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China tightening controls on bank lending

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[May 20, 2009]  SHANGHAI (AP) -- China's banking regulator is tightening controls on lending to prevent abuses, as auditors reported that some spending for economic stimulus programs is being diverted or delayed.

The new rules, announced by the China Banking Regulatory Commission late Tuesday, apply to bank loans worth more than 5 million yuan ($732,000) or accounting for more than 5 percent of the total investment in a project.

They require banks to hold loans until project contracts are finalized and to disburse the funds directly to the businesses supplying goods and services. The aim is to make it more difficult for project managers to embezzle or otherwise misuse the money.


The banking regulator said it was seeking public opinion on the rules until June 16.

China's banks issued 5.2 trillion yuan ($760 billion) in new loans in January-April alone, exceeding the minimum target for the year, as authorities rushed projects backed by a 4 trillion yuan ($586 billion) economic stimulus package that aims to combat fallout from the global slump.

The lending spree has raised worries that some of the money may not be used as intended and is being diverted for other purposes, such as stock trading or other investments.

Such practices are a chronic problem for China, and the rules announced Tuesday were drafted over two years.


But the National Audit Office said in a report released earlier this week that it found that local governments were failing to disburse funds allocated for projects, causing delays and other problems.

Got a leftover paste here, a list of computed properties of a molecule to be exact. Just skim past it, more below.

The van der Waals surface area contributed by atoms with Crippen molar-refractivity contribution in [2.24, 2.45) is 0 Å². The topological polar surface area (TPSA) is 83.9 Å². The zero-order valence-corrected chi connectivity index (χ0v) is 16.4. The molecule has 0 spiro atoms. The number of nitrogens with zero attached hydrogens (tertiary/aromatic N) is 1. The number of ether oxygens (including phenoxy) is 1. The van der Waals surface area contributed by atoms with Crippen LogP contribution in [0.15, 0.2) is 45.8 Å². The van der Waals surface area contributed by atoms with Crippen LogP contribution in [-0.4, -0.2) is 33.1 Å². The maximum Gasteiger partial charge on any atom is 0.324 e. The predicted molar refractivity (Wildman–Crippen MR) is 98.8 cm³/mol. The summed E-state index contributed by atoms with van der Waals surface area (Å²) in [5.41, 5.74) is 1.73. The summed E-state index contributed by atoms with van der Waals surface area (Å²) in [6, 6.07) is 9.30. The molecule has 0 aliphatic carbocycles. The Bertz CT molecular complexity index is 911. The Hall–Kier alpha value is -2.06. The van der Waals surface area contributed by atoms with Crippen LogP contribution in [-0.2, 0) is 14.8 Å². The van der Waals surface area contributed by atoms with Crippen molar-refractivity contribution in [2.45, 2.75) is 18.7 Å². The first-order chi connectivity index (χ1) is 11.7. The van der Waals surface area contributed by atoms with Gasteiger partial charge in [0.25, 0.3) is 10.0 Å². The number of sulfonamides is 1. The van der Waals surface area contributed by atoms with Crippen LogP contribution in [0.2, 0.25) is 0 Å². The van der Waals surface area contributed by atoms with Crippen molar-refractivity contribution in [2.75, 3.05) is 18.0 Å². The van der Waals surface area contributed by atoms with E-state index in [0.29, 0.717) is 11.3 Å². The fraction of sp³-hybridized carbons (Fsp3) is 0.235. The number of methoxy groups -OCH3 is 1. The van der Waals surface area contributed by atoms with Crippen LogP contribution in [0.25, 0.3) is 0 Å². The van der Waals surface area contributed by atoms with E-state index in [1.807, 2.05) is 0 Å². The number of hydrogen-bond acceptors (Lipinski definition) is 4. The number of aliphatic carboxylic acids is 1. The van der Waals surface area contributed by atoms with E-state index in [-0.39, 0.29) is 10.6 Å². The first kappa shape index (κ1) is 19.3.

Less than half of the funding due from local governments had been invested, it said.

In other cases companies used bank project financing for investment purposes, the audit office said in its report on 335 projects initiated in the first quarter of the year.

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The report gave no specific examples.

But state media have recently carried numerous reports of banking officials warning of rising risks from the flood of stimulus-related lending.

Meanwhile, the Finance Ministry announced new support for some rural lenders, including banks and credit cooperatives.

Since most of the huge flood of bank lending has gone to big government infrastructure projects, authorities are looking for other ways to support cash-starved rural and small businesses.

Such moves are doubly important at a time when more than 20 million migrant workers from rural areas have reportedly lost their jobs in factories devastated by plunging demand for China's exports.

To qualify for the subsidies, which would equal 2 percent of the institutions' loan books, the lenders must have expanded lending in the past year and have a loan-deposit ratio of 50 percent or more, the ministry said in a statement on its Web site.

[Associated Press]

Copyright 2009 The Associated Press. All rights reserved. This material may not be published, broadcast, rewritten or redistributed.


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